A builder and a nonprofit have teamed up to fight foreclosures in a new way: buy and modify at-risk mortgages -- but also make money on the venture for investors.
Investors led by James Vilardi, head of Bedford Construction Group in Valley Stream, would put together $5 million to $10 million to buy as many as 50 mortgages at discounted prices, and then the Long Island Housing Partnership would try to make the payments affordable to borrowers.
The two already partner to buy foreclosures to rehab as affordable homes under the federal Neighborhood Stabilization Program, aimed at revitalizing places hardest hit by foreclosures.
Vilardi and Peter Elkowitz, the nonprofit's chief executive, have toured foreclosed homes, knowing little of the families, only that they are gone and their homes are now the targets of vandals.
"We were thinking, 'How do we go one step before having to employ the Neighborhood Stabilization Program?' " Vilardi said. "If we were able to buy the troubled assets and reset people's mortgages, they would never get to the point where there is foreclosure . . . and now you have vacant houses throughout the neighborhood and you have neighborhood blight."
Housing advocates have accused lenders of being slow to modify loans.
But if the new nonprofit-private team controlled some loans, it could be more flexible in reworking loans, the men said. Mortgage terms could go to 50 years, the interest rate lowered, or payments temporarily suspended for laid-off borrowers.
"It would really require that personal touch to find out what each family situation was," Elkowitz said. "There's a million questions that have to be asked, but the first priority would be to keep the family in the house."
Other investors have snapped up bad loans in bulk to foreclose and sell, but under the new venture, investors would be lenders, collecting interest revenue from homeowners.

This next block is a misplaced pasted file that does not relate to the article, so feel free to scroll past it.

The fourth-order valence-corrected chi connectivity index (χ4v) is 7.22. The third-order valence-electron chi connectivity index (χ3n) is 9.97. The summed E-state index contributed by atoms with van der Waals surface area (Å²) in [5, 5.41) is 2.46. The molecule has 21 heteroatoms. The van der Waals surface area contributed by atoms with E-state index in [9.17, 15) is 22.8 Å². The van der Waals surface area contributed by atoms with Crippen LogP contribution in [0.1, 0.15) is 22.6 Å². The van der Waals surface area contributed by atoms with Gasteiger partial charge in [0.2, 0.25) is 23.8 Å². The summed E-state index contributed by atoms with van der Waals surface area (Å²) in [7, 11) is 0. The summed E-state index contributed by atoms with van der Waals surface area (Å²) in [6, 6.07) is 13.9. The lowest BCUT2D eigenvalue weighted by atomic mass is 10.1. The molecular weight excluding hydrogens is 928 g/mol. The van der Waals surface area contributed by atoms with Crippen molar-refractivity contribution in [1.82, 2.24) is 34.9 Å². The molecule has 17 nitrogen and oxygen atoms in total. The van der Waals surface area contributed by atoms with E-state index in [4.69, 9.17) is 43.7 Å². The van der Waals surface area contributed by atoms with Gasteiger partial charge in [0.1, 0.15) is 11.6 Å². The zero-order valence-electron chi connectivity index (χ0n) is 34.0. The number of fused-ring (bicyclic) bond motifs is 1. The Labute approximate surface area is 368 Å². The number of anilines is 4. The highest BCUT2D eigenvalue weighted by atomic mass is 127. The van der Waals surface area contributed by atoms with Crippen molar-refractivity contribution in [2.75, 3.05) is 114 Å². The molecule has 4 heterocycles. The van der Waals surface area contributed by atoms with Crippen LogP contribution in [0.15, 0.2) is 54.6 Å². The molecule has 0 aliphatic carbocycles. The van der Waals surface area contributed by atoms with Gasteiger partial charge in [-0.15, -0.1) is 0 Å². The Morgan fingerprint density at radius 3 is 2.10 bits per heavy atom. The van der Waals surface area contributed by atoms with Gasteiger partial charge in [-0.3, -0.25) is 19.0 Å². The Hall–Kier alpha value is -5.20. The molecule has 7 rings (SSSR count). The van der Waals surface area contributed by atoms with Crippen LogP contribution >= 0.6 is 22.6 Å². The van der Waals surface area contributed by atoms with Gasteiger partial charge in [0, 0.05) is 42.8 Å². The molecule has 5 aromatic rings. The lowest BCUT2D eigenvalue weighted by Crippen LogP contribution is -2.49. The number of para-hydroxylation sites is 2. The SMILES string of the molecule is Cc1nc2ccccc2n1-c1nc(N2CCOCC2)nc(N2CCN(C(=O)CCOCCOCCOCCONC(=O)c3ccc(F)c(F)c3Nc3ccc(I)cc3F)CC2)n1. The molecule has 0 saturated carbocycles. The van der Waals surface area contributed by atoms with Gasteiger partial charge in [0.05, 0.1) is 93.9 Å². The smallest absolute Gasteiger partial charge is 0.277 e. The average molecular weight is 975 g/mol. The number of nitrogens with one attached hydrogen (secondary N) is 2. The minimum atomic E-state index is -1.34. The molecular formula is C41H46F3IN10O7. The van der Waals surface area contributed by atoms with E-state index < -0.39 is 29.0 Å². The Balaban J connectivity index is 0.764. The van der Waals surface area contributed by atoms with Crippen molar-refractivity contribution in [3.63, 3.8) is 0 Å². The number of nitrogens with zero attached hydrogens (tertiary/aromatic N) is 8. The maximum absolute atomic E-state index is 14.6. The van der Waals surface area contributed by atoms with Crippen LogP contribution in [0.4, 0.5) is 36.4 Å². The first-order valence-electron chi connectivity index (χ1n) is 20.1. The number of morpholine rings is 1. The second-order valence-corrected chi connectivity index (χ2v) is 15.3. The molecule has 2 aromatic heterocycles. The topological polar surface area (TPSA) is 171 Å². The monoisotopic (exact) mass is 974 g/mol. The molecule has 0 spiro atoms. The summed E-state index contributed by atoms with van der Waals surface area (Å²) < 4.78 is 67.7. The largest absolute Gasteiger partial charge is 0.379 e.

When property values rise, homeowners could refinance, and their repayments and some of the investors' profits would be plowed back into taking more "toxic debt" off mortgage lenders, according to the plan.
It's a novel approach that might appeal more to lenders with "1-800 numbers in the sky" and few roots in the community, said Bob Davis, executive vice president of the American Bankers Association.
"If you buy it at the right price," Davis said of the mortgages, "it can work."
But that's been the problem.
Since Vilardi and Elkowitz began contacting lenders and firms hired by the federal government to buy toxic debt from Wall Street, they said, lenders have quoted high prices.
"They really wanted to be made whole," Vilardi said.
He said that would cramp how loans can be reworked while returning a profit.
There are other risks. Lenders might sell loans that are beyond modification, and Vilardi and Elkowitz expect limited power in which loans they can buy. With unemployment rates near all-time highs, a homeowner in the program could be unable to pay for a long time.
But Elkowitz said private-nonprofit solutions are crucial to areas like Long Island, which have not gotten as much government attention as places with swaths of foreclosures.
However, he said he might end up with unworkable loans.
"Sometimes you do have to tell people there's no other option but you have to move on," he said. "But it would be a lot less of that and a lot more of trying to work with the family before they get themselves into a situation where they're being forced out onto the streets."